Saturday, August 18, 2012

Elephant Seal

In March, after visiting Morro Bay, California, Erika and I continued up the California coast. Just a couple of miles north of the Hearst Castle, along The Pacific Coast Highway, lies a rather inauspicious rest area along the rocky cliffs looking over the ocean. A small sign advertises "Elephant Seal Viewing Area." This area is well worth the stop. Hundreds (and sometimes thousands) of these huge pinnipeds congregate on the beaches below the cliffs. The seals spend most of their lives at sea, coming to shore only to molt, give birth, mate, and, in this case, power nap (California Parks).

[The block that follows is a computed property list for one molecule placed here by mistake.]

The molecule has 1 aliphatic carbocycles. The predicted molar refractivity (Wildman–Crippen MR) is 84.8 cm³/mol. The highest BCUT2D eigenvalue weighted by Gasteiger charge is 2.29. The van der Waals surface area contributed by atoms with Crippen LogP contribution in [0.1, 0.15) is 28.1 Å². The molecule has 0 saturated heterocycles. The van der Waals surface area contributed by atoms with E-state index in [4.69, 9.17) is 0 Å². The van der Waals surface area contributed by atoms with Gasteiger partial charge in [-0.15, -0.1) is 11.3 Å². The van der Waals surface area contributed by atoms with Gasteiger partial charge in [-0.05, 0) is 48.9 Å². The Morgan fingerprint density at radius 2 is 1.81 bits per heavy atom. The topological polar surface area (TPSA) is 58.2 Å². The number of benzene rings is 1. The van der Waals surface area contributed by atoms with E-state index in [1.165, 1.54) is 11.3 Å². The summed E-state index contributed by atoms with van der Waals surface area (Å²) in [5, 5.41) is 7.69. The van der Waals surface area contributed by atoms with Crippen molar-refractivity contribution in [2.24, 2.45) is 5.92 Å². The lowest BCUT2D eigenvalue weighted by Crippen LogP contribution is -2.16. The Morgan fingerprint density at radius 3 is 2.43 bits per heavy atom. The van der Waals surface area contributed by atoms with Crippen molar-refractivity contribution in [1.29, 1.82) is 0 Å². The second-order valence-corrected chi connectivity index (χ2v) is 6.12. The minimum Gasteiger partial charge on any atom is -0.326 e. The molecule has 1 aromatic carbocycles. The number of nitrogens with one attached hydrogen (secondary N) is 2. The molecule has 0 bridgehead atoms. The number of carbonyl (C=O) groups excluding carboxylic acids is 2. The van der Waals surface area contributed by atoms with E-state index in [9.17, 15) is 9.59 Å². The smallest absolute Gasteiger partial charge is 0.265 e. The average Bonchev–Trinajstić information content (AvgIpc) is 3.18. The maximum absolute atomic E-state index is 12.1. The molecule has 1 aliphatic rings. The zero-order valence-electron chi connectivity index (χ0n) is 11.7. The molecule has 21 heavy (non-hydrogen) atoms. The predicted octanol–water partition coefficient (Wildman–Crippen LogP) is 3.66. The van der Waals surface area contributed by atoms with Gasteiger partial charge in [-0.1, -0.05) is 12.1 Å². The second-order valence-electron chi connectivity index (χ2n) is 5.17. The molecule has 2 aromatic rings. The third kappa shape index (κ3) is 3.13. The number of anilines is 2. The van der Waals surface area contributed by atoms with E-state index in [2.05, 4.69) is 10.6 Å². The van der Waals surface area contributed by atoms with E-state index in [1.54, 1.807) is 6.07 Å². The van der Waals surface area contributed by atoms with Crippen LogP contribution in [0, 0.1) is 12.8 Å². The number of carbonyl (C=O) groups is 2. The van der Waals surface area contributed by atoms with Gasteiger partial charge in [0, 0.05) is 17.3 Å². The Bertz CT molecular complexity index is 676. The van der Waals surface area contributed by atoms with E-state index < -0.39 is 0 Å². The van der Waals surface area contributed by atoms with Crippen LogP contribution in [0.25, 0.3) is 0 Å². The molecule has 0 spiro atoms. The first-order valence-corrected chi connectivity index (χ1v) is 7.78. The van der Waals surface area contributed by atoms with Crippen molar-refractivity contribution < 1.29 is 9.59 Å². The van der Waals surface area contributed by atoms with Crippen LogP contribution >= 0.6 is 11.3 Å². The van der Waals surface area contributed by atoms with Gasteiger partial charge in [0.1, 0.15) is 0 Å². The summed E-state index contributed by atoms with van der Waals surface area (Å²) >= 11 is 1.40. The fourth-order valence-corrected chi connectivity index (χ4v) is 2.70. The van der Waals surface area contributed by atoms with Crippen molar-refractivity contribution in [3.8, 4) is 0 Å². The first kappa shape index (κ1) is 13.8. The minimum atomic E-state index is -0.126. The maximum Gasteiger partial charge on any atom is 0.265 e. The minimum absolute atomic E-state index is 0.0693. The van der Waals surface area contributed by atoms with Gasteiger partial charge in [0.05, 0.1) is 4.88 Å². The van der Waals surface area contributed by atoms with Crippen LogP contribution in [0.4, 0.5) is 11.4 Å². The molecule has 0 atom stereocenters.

In the 1800s, Elephant Seals were almost exterminated for oil made from their blubber.  By 1892, fewer than 100 survived off Baja California. In 1922 the Mexico protected these seals, with the United States following a few years later (California Parks). The seals recovered, and, surprisingly, came to this roadside rest in 1990. The breeding season is from December through February (Amwest.travel). Noisy males fight for harems. Females arrive and give birth to young conceived the previous year (the fertilized egg delays implanting on the uterine wall for four months). After birth, the young gains almost 300 pounds in less than a month. Some pups nurse from two or three females. By April, most females and young migrate northwest to the coasts of Washington, British Columbia and Alaska. From July through August, only molting males are likely to be found at the seal beach.

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